IoT attacks: An increasing number of devices are being designed with built-in Internet connectivity. A wide range of devices can be hacked, from printers and communication devices to medical equipment. A hacker can steal information about a device or alter its operation.
Common Cybersecurity Threats Targeting Online Shoppers
Cybersecurity threats aimed at online shoppers are also steadily becoming more sophisticated. However, unlike other types of cybersecurity attacks, attacks specifically targeting shoppers typically focus on a few key aspects of buying behavior. Shopper-targeted fraud is best characterized by the point in the buying process at which it is targeted.
Order Scams:Probably the most common order scams are emails pretending to be from a major retailer and claiming to report a problem with the recipient's order. It is important to note that these emails are not actually directed at the people who placed the order. They are simply sent out as mass emails to random recipients. Scammers usually try to steal login and financial information.
Payment Method Scams:Similar to ordering scams, payment method scams are mass emails sent to random recipients. However, these scammers report some sort of problem with the victim's payment method. The hackers' calculation is that their email will reach people who may have recently made a purchase online, and they will click through to the malicious site without reading the details.
Account Fraud:Fake invoice emails double up on the fear factor and actually claim that the victim has made a payment through an invoice. The hacker hopes the victim will be fooled into thinking he or she has already been scammed and will click on the malicious link in a hasty attempt to cancel the fake payment.
False deals and offers:Finally, surprise offers and deals that are too good to be true will always be a favorite scam attempt. Victims may receive an e-mail or see an online ad with an offer they can't resist. The scam usually leads the victim to a fake Web site that downloads malicious software onto their computer or attempts to take possession of sensitive financial and personal information.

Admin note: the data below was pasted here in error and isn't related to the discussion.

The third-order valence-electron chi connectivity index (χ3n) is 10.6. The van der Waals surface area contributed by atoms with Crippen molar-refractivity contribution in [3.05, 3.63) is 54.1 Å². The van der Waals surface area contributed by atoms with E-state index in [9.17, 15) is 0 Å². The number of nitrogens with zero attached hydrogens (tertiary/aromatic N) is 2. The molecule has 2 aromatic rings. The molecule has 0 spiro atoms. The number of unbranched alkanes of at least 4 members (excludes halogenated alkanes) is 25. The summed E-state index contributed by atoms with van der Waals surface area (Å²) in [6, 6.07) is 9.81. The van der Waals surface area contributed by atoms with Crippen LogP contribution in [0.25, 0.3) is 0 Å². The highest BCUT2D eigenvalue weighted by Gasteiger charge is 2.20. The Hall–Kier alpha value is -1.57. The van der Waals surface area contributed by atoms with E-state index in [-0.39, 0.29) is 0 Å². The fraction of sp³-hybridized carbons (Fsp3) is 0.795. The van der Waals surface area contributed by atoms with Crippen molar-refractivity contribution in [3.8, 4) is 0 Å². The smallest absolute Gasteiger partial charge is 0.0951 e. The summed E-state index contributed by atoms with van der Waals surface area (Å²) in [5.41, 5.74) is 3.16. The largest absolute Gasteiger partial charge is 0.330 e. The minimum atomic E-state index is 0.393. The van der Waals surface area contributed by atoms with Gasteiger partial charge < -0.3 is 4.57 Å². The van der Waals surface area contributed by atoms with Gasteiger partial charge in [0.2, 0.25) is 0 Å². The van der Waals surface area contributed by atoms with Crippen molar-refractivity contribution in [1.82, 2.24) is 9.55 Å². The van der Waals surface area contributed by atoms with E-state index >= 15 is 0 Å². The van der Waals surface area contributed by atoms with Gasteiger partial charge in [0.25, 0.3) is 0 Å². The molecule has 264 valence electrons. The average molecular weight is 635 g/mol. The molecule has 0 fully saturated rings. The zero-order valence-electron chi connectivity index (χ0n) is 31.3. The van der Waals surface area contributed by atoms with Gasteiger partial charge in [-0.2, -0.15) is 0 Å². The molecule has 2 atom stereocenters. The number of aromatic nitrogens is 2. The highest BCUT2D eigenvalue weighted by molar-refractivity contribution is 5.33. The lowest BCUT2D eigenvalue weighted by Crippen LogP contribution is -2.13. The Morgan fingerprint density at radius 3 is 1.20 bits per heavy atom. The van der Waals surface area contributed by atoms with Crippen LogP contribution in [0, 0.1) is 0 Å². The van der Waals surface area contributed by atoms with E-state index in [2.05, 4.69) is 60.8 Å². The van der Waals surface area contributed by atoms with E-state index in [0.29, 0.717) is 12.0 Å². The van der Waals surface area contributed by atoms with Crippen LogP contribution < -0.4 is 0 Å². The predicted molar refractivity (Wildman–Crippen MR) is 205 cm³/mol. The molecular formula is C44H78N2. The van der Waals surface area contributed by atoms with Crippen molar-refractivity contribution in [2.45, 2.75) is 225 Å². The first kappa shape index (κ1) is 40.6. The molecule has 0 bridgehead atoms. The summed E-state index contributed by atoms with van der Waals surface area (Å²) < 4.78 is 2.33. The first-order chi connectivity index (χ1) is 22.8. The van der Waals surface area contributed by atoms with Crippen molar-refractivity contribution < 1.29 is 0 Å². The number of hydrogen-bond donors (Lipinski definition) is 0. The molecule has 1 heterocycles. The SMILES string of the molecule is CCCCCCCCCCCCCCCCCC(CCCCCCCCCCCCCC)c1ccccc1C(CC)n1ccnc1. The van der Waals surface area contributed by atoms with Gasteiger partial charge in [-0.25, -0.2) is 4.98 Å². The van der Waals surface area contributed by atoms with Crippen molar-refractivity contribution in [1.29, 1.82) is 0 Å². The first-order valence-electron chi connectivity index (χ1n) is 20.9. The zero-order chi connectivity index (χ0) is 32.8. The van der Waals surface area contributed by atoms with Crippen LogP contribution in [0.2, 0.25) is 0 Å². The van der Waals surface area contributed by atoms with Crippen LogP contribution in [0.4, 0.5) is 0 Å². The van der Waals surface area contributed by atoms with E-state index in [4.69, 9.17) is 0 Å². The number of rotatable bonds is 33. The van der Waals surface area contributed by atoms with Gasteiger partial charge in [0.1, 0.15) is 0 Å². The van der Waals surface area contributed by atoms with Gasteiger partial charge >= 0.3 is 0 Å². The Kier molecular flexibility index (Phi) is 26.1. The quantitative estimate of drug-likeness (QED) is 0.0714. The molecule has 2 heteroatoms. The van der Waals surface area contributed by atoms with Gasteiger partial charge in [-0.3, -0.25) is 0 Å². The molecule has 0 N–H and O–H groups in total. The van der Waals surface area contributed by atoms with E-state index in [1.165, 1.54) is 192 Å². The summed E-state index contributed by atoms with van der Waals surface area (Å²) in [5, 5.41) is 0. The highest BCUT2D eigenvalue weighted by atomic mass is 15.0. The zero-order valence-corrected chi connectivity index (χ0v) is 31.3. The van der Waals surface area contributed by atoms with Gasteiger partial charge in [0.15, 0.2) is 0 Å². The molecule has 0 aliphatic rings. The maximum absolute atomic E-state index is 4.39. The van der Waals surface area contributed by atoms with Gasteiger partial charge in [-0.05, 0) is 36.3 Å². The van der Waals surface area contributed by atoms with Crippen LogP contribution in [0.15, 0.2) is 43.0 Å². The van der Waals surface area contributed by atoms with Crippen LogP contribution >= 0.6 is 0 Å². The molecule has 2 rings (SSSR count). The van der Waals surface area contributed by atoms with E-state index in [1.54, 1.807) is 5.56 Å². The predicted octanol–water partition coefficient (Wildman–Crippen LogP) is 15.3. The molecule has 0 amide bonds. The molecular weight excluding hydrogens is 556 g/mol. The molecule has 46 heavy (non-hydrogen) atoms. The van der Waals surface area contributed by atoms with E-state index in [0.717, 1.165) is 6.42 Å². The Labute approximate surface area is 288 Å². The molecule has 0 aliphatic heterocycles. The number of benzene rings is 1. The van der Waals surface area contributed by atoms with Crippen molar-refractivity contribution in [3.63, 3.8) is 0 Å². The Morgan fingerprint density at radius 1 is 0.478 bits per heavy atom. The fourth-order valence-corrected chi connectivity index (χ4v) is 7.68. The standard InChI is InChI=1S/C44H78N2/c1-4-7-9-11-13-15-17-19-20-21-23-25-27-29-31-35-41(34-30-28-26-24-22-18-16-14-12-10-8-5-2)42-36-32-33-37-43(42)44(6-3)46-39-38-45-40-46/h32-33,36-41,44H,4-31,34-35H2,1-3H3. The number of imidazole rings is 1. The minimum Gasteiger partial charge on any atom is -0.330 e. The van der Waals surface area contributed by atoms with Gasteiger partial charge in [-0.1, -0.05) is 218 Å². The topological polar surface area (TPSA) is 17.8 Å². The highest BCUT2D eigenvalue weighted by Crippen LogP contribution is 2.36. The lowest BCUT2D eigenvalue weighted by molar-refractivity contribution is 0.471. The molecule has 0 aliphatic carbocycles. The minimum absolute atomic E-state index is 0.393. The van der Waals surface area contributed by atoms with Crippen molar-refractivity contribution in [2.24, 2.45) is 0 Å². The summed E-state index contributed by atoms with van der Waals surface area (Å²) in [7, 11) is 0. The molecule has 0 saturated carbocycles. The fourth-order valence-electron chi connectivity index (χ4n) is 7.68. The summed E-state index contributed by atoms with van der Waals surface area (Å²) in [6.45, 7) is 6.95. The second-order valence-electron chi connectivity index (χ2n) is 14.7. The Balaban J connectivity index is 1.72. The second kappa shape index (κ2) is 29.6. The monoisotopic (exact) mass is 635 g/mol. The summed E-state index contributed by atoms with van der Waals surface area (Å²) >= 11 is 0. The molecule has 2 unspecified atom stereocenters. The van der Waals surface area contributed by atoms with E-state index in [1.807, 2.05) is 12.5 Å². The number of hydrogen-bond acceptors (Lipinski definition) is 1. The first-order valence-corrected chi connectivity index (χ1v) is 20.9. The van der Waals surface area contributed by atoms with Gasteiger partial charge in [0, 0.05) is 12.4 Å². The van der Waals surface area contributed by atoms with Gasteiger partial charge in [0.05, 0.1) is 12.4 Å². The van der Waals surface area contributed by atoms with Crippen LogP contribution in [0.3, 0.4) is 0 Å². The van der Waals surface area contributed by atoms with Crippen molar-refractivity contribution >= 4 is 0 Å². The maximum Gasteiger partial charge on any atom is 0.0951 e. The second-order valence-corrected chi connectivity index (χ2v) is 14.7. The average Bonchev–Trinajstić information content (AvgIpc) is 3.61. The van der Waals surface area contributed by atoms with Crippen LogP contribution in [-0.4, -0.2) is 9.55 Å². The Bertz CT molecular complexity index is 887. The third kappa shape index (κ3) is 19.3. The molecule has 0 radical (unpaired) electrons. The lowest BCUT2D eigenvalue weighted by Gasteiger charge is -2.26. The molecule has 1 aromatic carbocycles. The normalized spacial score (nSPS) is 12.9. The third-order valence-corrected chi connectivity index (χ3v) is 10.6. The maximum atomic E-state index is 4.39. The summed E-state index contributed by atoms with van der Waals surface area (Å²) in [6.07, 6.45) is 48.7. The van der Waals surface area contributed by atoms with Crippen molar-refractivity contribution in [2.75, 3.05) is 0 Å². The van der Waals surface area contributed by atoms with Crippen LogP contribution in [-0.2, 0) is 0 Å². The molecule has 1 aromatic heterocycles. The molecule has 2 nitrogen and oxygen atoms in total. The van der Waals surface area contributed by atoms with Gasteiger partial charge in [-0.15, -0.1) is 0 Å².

Cybersecurity Tips and Best Practices
Every enterprise faces its own unique cybersecurity challenges. However, a few simple strategies will immediately strengthen your security and protect your enterprise from many cyber threats. 
Use the right passwords: Weak passwords are like leaving the door open to brute force attacks on your accounts. Passwords should be hard to predict and be at least 10 characters long. It is helpful to establish a policy in your workplace that regularly used passwords should be changed at least quarterly. Passwords should not be stored on paper in unencrypted entries on the device.
Activate multifactor authentication: Multifactor authentication is a process whereby you enter a temporary key along with your regular password. All major social media platforms and most financial services offer this feature. It provides a powerful extra layer of protection in case your password is compromised.
Use up-to-date security software: Security software is only effective if it is up-to-date. Malware attack methods are constantly changing. Make sure that you have a software support system in place to protect against malware on all devices in your organization, from laptops and desktops to handheld devices. 
Use secure Internet connections: If you have remote teams, implement policies that ensure they can only access the company's cloud resources through a secure Wi-Fi connection. Any data received over public Wi-Fi networks can be intercepted.
Hire a professional to address weaknesses: As mentioned, it's likely that your company has weaknesses related to critical data. Hiring a professional to protect these systems is a smart move. Similarly, if you encounter a cybersecurity attack, it is wise to hire a professional to analyze the incident and prevent similar attacks in the future.
The year 2020 has created many new challenges for businesses, and cybersecurity threats are chief among them. As our reliance on remote work and logistics grows, so do the number of ways in which a company's data and livelihood can be compromised. 
Cybersecurity attacks are becoming more common, and if you're not prepared, recovering from an attack can be time-consuming, reputationally damaging, and expensive.
While these issues are unlikely to go away anytime soon, you can take proactive and effective steps to stay on top of these emerging risks by taking full advantage of the interconnectivity tools that make doing business online easier.  
A well-developed cybersecurity plan, combined with the insight and expertise of a cybersecurity professional, can help your company proactively manage cybersecurity.